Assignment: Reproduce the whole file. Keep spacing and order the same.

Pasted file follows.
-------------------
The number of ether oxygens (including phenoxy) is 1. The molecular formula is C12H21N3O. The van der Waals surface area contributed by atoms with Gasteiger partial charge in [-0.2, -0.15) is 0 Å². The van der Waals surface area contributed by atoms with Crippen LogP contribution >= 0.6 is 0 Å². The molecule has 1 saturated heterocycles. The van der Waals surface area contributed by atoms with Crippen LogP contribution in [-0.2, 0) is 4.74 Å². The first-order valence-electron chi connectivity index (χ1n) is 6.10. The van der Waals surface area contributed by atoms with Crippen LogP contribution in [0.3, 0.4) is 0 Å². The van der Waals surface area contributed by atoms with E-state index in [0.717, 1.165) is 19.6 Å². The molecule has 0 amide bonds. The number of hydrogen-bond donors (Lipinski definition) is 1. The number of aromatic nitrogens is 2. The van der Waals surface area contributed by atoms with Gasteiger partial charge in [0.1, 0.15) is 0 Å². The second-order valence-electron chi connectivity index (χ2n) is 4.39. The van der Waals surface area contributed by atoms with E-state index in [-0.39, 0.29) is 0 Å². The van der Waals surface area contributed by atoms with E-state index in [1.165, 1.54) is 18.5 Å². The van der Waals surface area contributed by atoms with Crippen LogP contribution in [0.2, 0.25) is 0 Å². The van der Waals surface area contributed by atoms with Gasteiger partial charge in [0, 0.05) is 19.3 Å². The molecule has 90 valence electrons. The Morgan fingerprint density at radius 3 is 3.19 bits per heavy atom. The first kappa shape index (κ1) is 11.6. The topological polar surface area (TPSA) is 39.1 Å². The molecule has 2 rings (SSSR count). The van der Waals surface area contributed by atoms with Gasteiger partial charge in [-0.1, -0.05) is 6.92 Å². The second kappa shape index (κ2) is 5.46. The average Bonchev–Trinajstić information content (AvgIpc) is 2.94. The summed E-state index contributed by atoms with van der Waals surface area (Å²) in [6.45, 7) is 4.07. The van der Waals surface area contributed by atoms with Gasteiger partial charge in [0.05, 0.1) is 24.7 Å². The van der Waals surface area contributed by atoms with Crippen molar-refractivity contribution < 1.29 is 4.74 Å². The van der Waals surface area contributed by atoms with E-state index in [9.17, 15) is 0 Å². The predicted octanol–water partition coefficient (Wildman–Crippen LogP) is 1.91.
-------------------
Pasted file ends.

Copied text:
The number of ether oxygens (including phenoxy) is 1. The molecular formula is C12H21N3O. The van der Waals surface area contributed by atoms with Gasteiger partial charge in [-0.2, -0.15) is 0 Å². The van der Waals surface area contributed by atoms with Crippen LogP contribution >= 0.6 is 0 Å². The molecule has 1 saturated heterocycles. The van der Waals surface area contributed by atoms with Crippen LogP contribution in [-0.2, 0) is 4.74 Å². The first-order valence-electron chi connectivity index (χ1n) is 6.10. The van der Waals surface area contributed by atoms with Crippen LogP contribution in [0.3, 0.4) is 0 Å². The van der Waals surface area contributed by atoms with E-state index in [0.717, 1.165) is 19.6 Å². The molecule has 0 amide bonds. The number of hydrogen-bond donors (Lipinski definition) is 1. The number of aromatic nitrogens is 2. The van der Waals surface area contributed by atoms with Gasteiger partial charge in [0.1, 0.15) is 0 Å². The second-order valence-electron chi connectivity index (χ2n) is 4.39. The van der Waals surface area contributed by atoms with E-state index in [-0.39, 0.29) is 0 Å². The van der Waals surface area contributed by atoms with E-state index in [1.165, 1.54) is 18.5 Å². The van der Waals surface area contributed by atoms with Crippen LogP contribution in [0.2, 0.25) is 0 Å². The van der Waals surface area contributed by atoms with Gasteiger partial charge in [0, 0.05) is 19.3 Å². The molecule has 90 valence electrons. The Morgan fingerprint density at radius 3 is 3.19 bits per heavy atom. The first kappa shape index (κ1) is 11.6. The topological polar surface area (TPSA) is 39.1 Å². The molecule has 2 rings (SSSR count). The van der Waals surface area contributed by atoms with Gasteiger partial charge in [-0.1, -0.05) is 6.92 Å². The second kappa shape index (κ2) is 5.46. The average Bonchev–Trinajstić information content (AvgIpc) is 2.94. The summed E-state index contributed by atoms with van der Waals surface area (Å²) in [6.45, 7) is 4.07. The van der Waals surface area contributed by atoms with Gasteiger partial charge in [0.05, 0.1) is 24.7 Å². The van der Waals surface area contributed by atoms with Crippen molar-refractivity contribution < 1.29 is 4.74 Å². The van der Waals surface area contributed by atoms with E-state index in [9.17, 15) is 0 Å². The predicted octanol–water partition coefficient (Wildman–Crippen LogP) is 1.91.